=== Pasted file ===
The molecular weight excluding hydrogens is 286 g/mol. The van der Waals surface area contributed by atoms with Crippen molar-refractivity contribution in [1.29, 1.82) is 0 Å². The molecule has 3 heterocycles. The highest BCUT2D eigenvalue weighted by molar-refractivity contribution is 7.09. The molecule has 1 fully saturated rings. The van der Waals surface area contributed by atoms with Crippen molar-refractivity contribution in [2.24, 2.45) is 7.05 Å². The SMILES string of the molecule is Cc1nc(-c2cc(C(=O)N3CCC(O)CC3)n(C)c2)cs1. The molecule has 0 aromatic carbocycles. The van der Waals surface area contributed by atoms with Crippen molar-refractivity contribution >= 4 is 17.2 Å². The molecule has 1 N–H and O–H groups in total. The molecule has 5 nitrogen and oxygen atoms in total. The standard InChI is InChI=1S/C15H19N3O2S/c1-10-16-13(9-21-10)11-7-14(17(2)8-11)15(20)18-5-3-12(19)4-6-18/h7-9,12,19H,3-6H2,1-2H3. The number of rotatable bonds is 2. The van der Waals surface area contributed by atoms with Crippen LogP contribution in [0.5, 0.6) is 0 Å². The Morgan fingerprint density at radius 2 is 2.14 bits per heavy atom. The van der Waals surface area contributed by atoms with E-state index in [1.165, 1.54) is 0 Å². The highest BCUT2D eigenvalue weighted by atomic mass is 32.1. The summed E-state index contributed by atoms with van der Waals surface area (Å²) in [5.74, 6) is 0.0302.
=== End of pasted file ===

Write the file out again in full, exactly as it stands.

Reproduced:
The molecular weight excluding hydrogens is 286 g/mol. The van der Waals surface area contributed by atoms with Crippen molar-refractivity contribution in [1.29, 1.82) is 0 Å². The molecule has 3 heterocycles. The highest BCUT2D eigenvalue weighted by molar-refractivity contribution is 7.09. The molecule has 1 fully saturated rings. The van der Waals surface area contributed by atoms with Crippen molar-refractivity contribution in [2.24, 2.45) is 7.05 Å². The SMILES string of the molecule is Cc1nc(-c2cc(C(=O)N3CCC(O)CC3)n(C)c2)cs1. The molecule has 0 aromatic carbocycles. The van der Waals surface area contributed by atoms with Crippen molar-refractivity contribution >= 4 is 17.2 Å². The molecule has 1 N–H and O–H groups in total. The molecule has 5 nitrogen and oxygen atoms in total. The standard InChI is InChI=1S/C15H19N3O2S/c1-10-16-13(9-21-10)11-7-14(17(2)8-11)15(20)18-5-3-12(19)4-6-18/h7-9,12,19H,3-6H2,1-2H3. The number of rotatable bonds is 2. The van der Waals surface area contributed by atoms with Crippen LogP contribution in [0.5, 0.6) is 0 Å². The Morgan fingerprint density at radius 2 is 2.14 bits per heavy atom. The van der Waals surface area contributed by atoms with E-state index in [1.165, 1.54) is 0 Å². The highest BCUT2D eigenvalue weighted by atomic mass is 32.1. The summed E-state index contributed by atoms with van der Waals surface area (Å²) in [5.74, 6) is 0.0302.